While the percentage of women in biomedical engineering is higher than in many other technical fields, it is far from being in proportion to the US population. The decrease in the proportion of women and underrepresented minorities in biomedical engineering from the bachelors to the masters to the doctoral levels is evidence of a still leaky pipeline in our discipline. In addition, the percentage of women faculty members at the assistant, associate and full professor levels remain disappointingly low even after years of improved recruitment of women into biomedical engineering at the undergraduate level. Worse, the percentage of women graduating with undergraduate degrees in biomedical engineering has been decreasing nationwide for the most recent three year span for which national data are available. Increasing diversity in biomedical engineering is predicted to have significant research and educational benefits. The barriers to women’s success in biomedical engineering and strategies for overcoming these obstacles—and fixing the leaks in the pipeline—are reviewed.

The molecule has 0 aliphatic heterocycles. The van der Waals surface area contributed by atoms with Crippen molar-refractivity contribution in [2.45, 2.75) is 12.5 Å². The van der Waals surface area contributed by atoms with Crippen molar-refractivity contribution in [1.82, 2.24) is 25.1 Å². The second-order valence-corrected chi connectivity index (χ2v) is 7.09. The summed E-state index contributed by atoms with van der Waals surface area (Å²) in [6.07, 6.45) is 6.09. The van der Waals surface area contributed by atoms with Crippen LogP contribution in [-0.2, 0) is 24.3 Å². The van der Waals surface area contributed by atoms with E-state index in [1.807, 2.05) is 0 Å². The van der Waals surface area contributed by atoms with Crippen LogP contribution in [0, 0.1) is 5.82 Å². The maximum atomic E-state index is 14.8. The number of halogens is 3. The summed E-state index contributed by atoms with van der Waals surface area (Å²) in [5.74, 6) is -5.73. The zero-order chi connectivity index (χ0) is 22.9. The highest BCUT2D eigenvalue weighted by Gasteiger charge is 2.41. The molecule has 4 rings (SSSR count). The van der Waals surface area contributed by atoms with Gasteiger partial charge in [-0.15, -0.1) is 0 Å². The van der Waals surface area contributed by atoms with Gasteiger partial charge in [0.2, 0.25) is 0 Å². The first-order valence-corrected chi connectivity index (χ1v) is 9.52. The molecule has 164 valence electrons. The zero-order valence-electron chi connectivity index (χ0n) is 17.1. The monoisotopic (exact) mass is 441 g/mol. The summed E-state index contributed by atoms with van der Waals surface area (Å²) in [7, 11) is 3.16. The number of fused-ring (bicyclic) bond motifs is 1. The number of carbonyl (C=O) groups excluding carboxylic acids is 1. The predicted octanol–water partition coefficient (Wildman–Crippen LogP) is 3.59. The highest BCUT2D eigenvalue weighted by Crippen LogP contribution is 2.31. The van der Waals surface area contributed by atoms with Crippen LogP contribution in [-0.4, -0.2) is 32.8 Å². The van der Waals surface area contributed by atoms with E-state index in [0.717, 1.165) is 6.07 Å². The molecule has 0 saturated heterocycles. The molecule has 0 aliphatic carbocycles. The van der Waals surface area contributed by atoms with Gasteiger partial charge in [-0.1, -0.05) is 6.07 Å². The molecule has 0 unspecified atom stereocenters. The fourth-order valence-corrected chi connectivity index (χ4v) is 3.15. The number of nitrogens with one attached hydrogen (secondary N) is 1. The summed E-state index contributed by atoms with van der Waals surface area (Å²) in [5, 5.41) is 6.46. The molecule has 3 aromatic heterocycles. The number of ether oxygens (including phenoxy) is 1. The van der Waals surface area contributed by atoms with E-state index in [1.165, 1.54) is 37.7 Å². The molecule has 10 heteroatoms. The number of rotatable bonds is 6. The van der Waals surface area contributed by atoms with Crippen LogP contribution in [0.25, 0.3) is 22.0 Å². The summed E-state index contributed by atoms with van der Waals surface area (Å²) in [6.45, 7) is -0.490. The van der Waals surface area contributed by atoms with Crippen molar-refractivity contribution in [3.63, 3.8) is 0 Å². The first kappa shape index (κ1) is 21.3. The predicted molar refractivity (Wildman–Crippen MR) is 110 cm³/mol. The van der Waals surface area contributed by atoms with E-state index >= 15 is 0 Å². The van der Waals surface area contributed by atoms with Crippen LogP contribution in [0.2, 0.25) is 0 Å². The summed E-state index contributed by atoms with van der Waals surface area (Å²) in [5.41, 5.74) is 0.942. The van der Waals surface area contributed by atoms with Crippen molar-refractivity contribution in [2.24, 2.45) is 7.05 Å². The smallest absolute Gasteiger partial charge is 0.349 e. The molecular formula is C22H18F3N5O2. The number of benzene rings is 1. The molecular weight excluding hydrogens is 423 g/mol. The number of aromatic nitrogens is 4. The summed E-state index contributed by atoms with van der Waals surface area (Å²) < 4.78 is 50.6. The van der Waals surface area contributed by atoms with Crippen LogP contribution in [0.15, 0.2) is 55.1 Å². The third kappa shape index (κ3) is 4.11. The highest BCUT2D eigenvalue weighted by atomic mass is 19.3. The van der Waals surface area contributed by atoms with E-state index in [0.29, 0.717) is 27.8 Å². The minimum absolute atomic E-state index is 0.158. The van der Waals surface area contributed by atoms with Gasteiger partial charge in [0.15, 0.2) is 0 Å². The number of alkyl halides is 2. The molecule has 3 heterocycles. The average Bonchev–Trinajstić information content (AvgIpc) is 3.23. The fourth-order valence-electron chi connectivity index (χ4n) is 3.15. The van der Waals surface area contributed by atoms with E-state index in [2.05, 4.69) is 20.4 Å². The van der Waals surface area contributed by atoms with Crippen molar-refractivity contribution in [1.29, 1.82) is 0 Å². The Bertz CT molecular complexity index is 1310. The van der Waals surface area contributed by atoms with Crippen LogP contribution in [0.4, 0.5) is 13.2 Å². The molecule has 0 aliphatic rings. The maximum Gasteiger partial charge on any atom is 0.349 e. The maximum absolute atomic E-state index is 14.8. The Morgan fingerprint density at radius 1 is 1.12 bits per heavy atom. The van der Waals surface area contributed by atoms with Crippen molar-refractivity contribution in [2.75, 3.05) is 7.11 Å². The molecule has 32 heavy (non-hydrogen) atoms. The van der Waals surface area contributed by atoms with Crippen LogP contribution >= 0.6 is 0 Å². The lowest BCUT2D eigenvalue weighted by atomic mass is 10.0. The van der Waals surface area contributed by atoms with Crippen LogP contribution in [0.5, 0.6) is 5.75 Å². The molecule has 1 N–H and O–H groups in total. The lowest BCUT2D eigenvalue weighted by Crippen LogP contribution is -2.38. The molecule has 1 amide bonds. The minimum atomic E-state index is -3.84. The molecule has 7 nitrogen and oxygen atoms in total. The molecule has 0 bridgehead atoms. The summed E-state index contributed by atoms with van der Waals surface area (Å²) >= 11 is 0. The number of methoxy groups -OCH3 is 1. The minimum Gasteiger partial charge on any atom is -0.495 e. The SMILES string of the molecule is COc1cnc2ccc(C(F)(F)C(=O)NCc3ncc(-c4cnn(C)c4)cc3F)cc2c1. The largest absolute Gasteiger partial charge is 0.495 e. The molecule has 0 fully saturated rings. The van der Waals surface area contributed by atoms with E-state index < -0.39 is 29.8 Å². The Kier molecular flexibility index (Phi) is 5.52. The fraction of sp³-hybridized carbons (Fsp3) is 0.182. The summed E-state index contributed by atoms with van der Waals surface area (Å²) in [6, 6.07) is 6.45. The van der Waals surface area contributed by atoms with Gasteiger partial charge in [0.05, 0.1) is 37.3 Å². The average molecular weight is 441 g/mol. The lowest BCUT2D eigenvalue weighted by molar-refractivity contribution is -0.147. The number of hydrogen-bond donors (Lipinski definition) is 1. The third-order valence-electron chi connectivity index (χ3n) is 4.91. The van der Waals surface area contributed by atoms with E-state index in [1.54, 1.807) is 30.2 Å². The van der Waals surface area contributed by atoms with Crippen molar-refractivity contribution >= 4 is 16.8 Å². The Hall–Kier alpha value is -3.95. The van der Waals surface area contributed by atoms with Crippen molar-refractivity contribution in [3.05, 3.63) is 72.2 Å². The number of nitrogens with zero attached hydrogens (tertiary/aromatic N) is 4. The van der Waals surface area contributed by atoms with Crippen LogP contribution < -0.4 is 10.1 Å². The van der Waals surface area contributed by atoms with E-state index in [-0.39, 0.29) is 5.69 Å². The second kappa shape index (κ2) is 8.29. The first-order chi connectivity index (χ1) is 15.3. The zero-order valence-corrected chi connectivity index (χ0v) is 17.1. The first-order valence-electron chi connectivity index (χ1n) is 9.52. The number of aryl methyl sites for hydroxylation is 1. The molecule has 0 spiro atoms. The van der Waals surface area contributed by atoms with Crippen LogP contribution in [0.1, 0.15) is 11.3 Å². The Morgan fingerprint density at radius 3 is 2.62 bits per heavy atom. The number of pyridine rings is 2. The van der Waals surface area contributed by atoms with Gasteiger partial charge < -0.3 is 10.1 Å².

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The authors would like to acknowledge the BMES leadership for their support of diversity and equity initiatives.
Associate Editor Julia E. Babensee oversaw the review of this article.
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Chesler, N.C., Barabino, G., Bhatia, S.N. et al. The Pipeline Still Leaks and More Than You Think: A Status Report on Gender Diversity in Biomedical Engineering. Ann Biomed Eng 38, 1928–1935 (2010). https://doi.org/10.1007/s10439-010-9958-9